Help America Vote Act

> During the legislative deliberations before passage of the Help America Vote Act (HAVA), Senator Bond of Missouri asked the Department for its view as to whether, in those states required to obtain preclearance under Section 5 of the Voting Rights Act, the implementation of a voter identification requirement would automatically be deemed retrogressive by the Attorney General and thus result in an objection.

In response, on February 26, 2002, the Department's Office of Legislative Affairs sent Senator Bond a letter (see below).   The letter confirmed that voter identification requirements were not per se retrogressive, and so would not automatically result in an objection from the Attorney General.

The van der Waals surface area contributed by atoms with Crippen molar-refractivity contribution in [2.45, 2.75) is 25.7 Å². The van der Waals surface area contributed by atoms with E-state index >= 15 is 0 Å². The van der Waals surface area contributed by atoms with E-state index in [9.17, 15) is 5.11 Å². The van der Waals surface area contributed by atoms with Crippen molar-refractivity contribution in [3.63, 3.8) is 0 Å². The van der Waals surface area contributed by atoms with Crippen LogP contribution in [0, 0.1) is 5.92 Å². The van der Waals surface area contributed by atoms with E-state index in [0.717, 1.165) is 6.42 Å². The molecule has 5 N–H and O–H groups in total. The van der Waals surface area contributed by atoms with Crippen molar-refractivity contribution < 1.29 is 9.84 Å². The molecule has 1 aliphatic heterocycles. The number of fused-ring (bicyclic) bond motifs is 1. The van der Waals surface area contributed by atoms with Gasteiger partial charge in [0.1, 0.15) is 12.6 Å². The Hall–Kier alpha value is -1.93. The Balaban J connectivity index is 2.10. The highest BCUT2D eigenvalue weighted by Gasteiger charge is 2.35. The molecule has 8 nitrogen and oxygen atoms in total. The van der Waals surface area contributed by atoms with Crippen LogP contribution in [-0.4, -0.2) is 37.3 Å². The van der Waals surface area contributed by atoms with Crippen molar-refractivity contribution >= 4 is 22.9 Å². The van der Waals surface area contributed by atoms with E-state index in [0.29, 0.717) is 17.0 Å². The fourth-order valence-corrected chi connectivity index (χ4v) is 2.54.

Note, however, that in its enacted form, the requirements of Sections 301-303 of HAVA, including the identification requirements for new mail-in registrants, are mandatory for federal elections in each state unless there is a state-specific exemption.  Sections 304-305 provide that Sections 301-303 are only "minimum requirements" and that states have "discretion" in the "specific choices on the methods of complying" with each of these requirements.  Therefore, in general, covered jurisdictions implementing voting changes pursuant to Sections 301-303 must submit those changes for preclearance.  See Young v. Fordice, 520 U.S. 273 (1997) (when discretion is granted to state officials in the manner in which they implement federal legislation, covered jurisdictions must comply with the preclearance provisions of Section 5). 

February 26, 2002 letter:  (HTML)  (PDF) >

Updated August 6, 2015

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